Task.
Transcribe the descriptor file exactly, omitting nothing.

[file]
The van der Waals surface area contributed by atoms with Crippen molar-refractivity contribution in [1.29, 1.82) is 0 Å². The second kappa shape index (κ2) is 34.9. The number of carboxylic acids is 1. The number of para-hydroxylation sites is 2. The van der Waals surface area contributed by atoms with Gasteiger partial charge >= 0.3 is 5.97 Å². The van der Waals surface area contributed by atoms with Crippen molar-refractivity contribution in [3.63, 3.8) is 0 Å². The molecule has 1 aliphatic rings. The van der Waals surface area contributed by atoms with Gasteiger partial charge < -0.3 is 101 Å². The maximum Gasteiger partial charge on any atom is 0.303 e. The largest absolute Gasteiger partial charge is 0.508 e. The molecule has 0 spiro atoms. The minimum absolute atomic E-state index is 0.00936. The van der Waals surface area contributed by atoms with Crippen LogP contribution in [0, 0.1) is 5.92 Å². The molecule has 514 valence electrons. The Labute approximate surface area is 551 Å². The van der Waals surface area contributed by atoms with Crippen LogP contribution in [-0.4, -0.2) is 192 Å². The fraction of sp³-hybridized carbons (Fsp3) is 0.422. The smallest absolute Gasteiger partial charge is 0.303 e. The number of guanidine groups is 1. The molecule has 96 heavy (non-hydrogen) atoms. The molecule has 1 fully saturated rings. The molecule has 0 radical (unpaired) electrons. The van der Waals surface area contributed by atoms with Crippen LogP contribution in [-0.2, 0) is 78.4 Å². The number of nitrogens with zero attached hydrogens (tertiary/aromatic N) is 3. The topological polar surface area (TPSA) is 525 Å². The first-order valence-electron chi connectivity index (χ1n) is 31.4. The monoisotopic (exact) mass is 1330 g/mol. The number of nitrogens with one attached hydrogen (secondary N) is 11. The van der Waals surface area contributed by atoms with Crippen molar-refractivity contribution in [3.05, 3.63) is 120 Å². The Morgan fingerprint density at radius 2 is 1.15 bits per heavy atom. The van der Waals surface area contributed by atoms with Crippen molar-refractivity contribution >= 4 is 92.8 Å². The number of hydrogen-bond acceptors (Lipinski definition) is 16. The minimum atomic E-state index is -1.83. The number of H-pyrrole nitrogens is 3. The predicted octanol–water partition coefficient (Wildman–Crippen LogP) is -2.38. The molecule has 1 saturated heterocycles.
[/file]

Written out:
The van der Waals surface area contributed by atoms with Crippen molar-refractivity contribution in [1.29, 1.82) is 0 Å². The second kappa shape index (κ2) is 34.9. The number of carboxylic acids is 1. The number of para-hydroxylation sites is 2. The van der Waals surface area contributed by atoms with Gasteiger partial charge >= 0.3 is 5.97 Å². The van der Waals surface area contributed by atoms with Crippen molar-refractivity contribution in [3.63, 3.8) is 0 Å². The molecule has 1 aliphatic rings. The van der Waals surface area contributed by atoms with Gasteiger partial charge < -0.3 is 101 Å². The maximum Gasteiger partial charge on any atom is 0.303 e. The largest absolute Gasteiger partial charge is 0.508 e. The molecule has 0 spiro atoms. The minimum absolute atomic E-state index is 0.00936. The van der Waals surface area contributed by atoms with Crippen LogP contribution in [0, 0.1) is 5.92 Å². The molecule has 514 valence electrons. The Labute approximate surface area is 551 Å². The van der Waals surface area contributed by atoms with Crippen LogP contribution in [-0.4, -0.2) is 192 Å². The fraction of sp³-hybridized carbons (Fsp3) is 0.422. The smallest absolute Gasteiger partial charge is 0.303 e. The number of guanidine groups is 1. The molecule has 96 heavy (non-hydrogen) atoms. The molecule has 1 fully saturated rings. The molecule has 0 radical (unpaired) electrons. The van der Waals surface area contributed by atoms with Crippen LogP contribution in [-0.2, 0) is 78.4 Å². The number of nitrogens with zero attached hydrogens (tertiary/aromatic N) is 3. The topological polar surface area (TPSA) is 525 Å². The first-order valence-electron chi connectivity index (χ1n) is 31.4. The monoisotopic (exact) mass is 1330 g/mol. The number of nitrogens with one attached hydrogen (secondary N) is 11. The van der Waals surface area contributed by atoms with Crippen molar-refractivity contribution in [3.05, 3.63) is 120 Å². The Morgan fingerprint density at radius 2 is 1.15 bits per heavy atom. The van der Waals surface area contributed by atoms with Crippen molar-refractivity contribution >= 4 is 92.8 Å². The number of hydrogen-bond acceptors (Lipinski definition) is 16. The minimum atomic E-state index is -1.83. The number of H-pyrrole nitrogens is 3. The predicted octanol–water partition coefficient (Wildman–Crippen LogP) is -2.38. The molecule has 1 saturated heterocycles.